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Every Essence and Every Line: Andrew Hostick’s Handiwork

Andrew Hostick makes art from representations of art, skillfully and meticulously drawing pictures of photographs of both famous and not so famous works, revising and reshaping each image into his own colored-pencil renditions that somehow transcend mere appropriation. He uses the images he gleans from magazines to get to places he couldn’t go without the creation of new subject matter.


“1888 Vase with 14 Sunflowers,” Andrew Hostick, 15.5″ x 23.5″.

“Subject matter” for Hostick is visual information that he can connect with while also unraveling every essence and every line. A great example is his rendition of Van Gogh’s “1888 Vase with 14 Sunflowers” in which Hostick reimagines the whole scene with a new color scheme, a new layout and design. He retraces the painting’s fever-dream precision and creates a sketchier, more otherworldly form. The sunflowers in Hostick’s picture float above the vase like a magician’s assistant, and the raw-perfect orange and red-orange he gets from his colored pencils drift into Rothko territory, moving one of Van Gogh’s most famous pictures into a new kind of trance, slightly more brittle and yet more ethereal.

That’s Hostick’s modus operandi in a nutshell: he takes what is there and repurposes it for what isn’t there until he finds what he’s after. He’s very humble about it. The work does not come at you with nostrils flaring, or with a Sherrie Levine satirical smile. Approaching his craft with a workmanlike precision, he utilizes all resources available—including art reproductions and art magazine ads— to create small, vibrant creations that resonate clearly as his own.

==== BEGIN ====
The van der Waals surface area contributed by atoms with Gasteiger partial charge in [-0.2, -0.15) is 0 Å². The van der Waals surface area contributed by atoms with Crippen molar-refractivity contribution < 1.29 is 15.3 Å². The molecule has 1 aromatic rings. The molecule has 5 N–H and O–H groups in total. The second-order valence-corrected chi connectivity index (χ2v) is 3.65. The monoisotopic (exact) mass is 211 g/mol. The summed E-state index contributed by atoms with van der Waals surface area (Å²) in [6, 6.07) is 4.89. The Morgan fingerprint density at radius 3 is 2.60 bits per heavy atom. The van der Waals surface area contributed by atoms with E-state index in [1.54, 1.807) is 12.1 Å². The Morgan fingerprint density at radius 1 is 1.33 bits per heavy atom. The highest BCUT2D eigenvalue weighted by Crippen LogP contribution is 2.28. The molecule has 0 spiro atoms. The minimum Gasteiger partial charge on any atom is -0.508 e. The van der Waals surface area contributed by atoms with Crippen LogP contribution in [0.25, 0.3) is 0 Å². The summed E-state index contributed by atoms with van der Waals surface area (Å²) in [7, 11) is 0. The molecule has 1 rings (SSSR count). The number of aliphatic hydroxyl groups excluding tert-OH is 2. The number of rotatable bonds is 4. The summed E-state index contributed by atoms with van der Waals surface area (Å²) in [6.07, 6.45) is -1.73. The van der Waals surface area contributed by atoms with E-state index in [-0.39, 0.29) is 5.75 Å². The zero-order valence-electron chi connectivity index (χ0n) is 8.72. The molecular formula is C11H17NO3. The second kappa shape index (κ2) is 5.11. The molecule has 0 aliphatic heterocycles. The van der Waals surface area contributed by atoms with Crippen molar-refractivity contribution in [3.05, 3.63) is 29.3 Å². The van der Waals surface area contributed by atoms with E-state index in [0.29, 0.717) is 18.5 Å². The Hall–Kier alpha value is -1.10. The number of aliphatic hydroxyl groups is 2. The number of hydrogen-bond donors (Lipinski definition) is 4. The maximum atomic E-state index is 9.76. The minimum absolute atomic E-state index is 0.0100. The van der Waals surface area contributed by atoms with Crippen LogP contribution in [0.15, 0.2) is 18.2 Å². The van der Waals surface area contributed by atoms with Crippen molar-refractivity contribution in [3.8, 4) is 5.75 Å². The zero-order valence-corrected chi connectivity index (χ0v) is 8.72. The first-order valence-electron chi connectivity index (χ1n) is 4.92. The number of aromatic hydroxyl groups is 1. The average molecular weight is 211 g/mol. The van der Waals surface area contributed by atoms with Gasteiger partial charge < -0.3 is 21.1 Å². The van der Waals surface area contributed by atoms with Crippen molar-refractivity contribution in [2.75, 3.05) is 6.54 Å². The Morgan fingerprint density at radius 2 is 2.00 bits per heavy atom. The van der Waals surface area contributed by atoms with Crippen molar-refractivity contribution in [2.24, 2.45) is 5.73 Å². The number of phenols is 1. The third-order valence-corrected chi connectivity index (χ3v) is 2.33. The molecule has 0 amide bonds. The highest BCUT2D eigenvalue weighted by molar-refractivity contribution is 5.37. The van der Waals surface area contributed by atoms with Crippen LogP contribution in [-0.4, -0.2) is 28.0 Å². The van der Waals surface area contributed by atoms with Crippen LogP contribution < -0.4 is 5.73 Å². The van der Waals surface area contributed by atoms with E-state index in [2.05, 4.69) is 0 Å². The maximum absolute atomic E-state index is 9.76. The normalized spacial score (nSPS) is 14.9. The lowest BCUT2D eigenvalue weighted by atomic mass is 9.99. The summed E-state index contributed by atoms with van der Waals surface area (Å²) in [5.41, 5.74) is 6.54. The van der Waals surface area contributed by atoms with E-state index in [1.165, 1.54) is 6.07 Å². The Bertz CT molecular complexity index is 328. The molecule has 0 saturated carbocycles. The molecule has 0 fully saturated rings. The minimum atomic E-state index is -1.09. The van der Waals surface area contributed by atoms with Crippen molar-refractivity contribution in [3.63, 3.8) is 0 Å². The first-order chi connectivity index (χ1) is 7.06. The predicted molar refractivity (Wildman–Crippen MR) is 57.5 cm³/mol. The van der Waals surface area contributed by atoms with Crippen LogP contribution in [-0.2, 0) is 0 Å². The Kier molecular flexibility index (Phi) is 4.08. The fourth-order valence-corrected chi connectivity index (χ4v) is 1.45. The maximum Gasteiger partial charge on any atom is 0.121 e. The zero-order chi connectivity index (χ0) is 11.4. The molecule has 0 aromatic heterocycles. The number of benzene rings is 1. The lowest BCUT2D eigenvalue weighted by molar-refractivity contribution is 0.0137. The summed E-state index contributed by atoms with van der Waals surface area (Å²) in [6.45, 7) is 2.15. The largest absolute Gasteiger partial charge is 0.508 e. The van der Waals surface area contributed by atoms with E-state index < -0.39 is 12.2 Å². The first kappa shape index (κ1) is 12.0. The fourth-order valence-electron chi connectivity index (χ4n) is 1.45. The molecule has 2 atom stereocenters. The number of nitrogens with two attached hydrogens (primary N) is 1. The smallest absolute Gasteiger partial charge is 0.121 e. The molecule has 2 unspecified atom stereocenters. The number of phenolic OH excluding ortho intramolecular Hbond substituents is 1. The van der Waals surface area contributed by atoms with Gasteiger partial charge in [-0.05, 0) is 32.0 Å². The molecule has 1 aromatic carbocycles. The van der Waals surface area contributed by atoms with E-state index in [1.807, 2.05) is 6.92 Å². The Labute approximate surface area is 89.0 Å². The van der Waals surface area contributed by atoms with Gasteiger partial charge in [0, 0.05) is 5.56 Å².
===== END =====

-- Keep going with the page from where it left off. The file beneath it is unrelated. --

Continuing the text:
Hostick has an old-world, gentlemanly demeanor that comes across as shy rather than aloof. He is just interested in getting back to whatever work is at hand. When you ask him a question he considers his answer earnestly, and answers thoughtfully but briefly, maybe hoping you won’t ask him anything else, so that he can get back to what he’s working on.

The moral "Thundersky," located outside of Visionaries + Voices.

The mural “Thundersky,” located outside of Visionaries + Voices.

I met up with Hostick at Visionaries + Voices, an art studio in Cincinnati where he works. Visionaries + Voices supports artists with disabilities in the Cincinnati area, and has been doing so since 2003. They now operate two studios. Hostick told me that his first attempts at making art seriously came when he was in a high school class. He was graded on the portraits and still life paintings/drawings he made. Once he graduated, however, he stopped drawing and went to work full-time, mainly at Kroger, where he’s been a grocery bagger for over 20 years. He now works part-time, to make time for his drawing.

For 30-odd years, Hostick did not make anything, he said. And then one day about five years back, his case manager from the county introduced him to V+V. I spoke on the phone with his sister, Nancy Ledford, with whom he lives, to get some details: “He did a tour with his caseworker there, and the studio coordinator asked him if he likes to make art, and Andy said yes, so the studio coordinator asked to see an example of his work. So Andy worked with my daughter, who is an art teacher in elementary school, and she helped him find a picture to draw from. It was Van Gogh’s “The Starry Night,” and once he finished he showed it to the man at V+V, and he just loved it. That made Andy feel really good.”